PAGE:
Growing up doesn't really end at age 20, so why should young adult fiction stop there? The New Adult genre, a growing subset of young adult lit, aims to give voice to the post-high school experience and its implied transition to independent living: college, moving away from home, traveling, starting first jobs and even sex. The content may be darker and more mature than what is traditionally found in YA, and the protagonists range from late teens to early 20s, but the stories offer many of the same kind of identity challenges and coming of age narratives as their YA brethren.
New Adult is emerging as quickly as publishers and authors can define it. St. Martins Press is credited with introducing the term "New Adult" as early as 2009, when it launched a contest for manuscripts featuring twentysomething characters. With older readers clamoring for YA books and driving their sales beyond publishers' expectations, the hope is that New Adult will fill what St. Martin's editorial assistant [Sarah] Jae-Jones (a.k.a JJ) has called a gap in the current adult market. Jae-Jones' ran the publisher's November 2009 contest that's credited as the opening bell for this market.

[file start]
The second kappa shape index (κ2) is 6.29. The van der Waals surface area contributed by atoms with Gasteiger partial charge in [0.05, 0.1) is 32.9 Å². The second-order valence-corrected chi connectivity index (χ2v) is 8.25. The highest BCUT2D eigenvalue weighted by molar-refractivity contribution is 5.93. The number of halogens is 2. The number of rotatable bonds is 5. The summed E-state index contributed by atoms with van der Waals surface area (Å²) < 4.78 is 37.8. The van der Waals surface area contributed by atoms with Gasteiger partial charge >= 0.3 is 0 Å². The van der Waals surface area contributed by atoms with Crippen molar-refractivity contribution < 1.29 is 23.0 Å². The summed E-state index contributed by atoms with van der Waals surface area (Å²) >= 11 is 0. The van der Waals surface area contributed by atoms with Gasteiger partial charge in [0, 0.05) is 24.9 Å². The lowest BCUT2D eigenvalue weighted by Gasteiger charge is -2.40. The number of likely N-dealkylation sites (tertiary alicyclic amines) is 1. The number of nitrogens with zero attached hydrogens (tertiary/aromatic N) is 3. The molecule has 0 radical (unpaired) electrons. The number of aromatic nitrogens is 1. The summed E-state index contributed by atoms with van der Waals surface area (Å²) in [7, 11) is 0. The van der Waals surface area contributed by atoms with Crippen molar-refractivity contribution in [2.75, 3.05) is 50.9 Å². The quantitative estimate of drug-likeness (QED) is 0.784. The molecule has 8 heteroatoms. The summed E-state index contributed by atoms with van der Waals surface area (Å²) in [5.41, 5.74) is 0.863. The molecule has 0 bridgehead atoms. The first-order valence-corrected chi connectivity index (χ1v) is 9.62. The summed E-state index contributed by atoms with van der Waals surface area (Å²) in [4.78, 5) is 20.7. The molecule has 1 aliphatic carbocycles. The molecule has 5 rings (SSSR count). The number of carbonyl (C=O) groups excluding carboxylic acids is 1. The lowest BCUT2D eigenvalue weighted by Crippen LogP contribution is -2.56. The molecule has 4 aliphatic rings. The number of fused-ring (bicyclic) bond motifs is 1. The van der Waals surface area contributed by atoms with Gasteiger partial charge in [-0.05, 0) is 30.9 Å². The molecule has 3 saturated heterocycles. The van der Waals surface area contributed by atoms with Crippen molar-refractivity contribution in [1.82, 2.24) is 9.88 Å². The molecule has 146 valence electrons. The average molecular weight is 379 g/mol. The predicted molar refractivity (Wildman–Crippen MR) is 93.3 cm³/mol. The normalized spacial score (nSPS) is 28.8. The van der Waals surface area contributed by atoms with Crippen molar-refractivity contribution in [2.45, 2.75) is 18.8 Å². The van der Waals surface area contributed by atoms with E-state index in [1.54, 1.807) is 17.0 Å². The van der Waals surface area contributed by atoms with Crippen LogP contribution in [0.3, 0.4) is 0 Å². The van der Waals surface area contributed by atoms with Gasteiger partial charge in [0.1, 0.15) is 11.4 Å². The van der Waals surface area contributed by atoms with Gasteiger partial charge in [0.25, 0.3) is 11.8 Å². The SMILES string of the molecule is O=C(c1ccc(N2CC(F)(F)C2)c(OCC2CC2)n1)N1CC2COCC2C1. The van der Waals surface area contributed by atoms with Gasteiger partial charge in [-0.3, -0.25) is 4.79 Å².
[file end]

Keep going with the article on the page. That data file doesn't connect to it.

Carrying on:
So far, it seems that the industry is hedging its bets on NA's growth. Penguin imprint Razorbill has jumped into the game with a number of titles, including the originally self-published novel Easy by Tammara Webber, which has sold more than 150,000 copies. Self-published 20-something author Cora Carmack landed a high six-figure deal with HarperCollins for her book Losing It and two other titles. Meanwhile, Random House has devoted a digital-first imprint to New Adult books, called Flirt. Smaller-scale publishers such as Carina Press and Entangled have announced their own NA lines. Entangled will be releasing 30 NA books between May and December 2013.